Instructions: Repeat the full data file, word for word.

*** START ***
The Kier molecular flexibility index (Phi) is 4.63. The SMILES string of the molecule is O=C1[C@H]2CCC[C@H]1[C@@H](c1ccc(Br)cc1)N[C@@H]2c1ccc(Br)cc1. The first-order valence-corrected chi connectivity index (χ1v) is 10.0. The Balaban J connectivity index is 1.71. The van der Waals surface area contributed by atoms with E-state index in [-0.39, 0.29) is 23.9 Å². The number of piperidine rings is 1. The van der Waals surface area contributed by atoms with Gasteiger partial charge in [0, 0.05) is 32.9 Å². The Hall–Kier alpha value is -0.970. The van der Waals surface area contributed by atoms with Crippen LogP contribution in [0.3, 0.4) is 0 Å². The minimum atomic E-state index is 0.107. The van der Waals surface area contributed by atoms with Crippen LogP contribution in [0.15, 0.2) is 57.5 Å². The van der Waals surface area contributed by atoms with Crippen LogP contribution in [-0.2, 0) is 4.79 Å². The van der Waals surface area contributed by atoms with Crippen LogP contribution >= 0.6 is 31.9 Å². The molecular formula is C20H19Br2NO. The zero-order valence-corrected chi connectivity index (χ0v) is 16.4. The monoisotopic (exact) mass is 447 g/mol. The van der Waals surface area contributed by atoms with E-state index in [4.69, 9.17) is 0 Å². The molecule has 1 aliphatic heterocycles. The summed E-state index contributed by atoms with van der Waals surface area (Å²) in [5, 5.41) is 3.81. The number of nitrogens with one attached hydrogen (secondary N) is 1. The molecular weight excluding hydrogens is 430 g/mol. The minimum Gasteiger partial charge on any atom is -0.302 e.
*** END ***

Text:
The Kier molecular flexibility index (Phi) is 4.63. The SMILES string of the molecule is O=C1[C@H]2CCC[C@H]1[C@@H](c1ccc(Br)cc1)N[C@@H]2c1ccc(Br)cc1. The first-order valence-corrected chi connectivity index (χ1v) is 10.0. The Balaban J connectivity index is 1.71. The van der Waals surface area contributed by atoms with E-state index in [-0.39, 0.29) is 23.9 Å². The number of piperidine rings is 1. The van der Waals surface area contributed by atoms with Gasteiger partial charge in [0, 0.05) is 32.9 Å². The Hall–Kier alpha value is -0.970. The van der Waals surface area contributed by atoms with Crippen LogP contribution in [0.3, 0.4) is 0 Å². The minimum atomic E-state index is 0.107. The van der Waals surface area contributed by atoms with Crippen LogP contribution in [0.15, 0.2) is 57.5 Å². The van der Waals surface area contributed by atoms with Crippen LogP contribution in [-0.2, 0) is 4.79 Å². The van der Waals surface area contributed by atoms with Crippen LogP contribution >= 0.6 is 31.9 Å². The molecular formula is C20H19Br2NO. The zero-order valence-corrected chi connectivity index (χ0v) is 16.4. The monoisotopic (exact) mass is 447 g/mol. The van der Waals surface area contributed by atoms with E-state index in [4.69, 9.17) is 0 Å². The molecule has 1 aliphatic heterocycles. The summed E-state index contributed by atoms with van der Waals surface area (Å²) in [5, 5.41) is 3.81. The number of nitrogens with one attached hydrogen (secondary N) is 1. The molecular weight excluding hydrogens is 430 g/mol. The minimum Gasteiger partial charge on any atom is -0.302 e.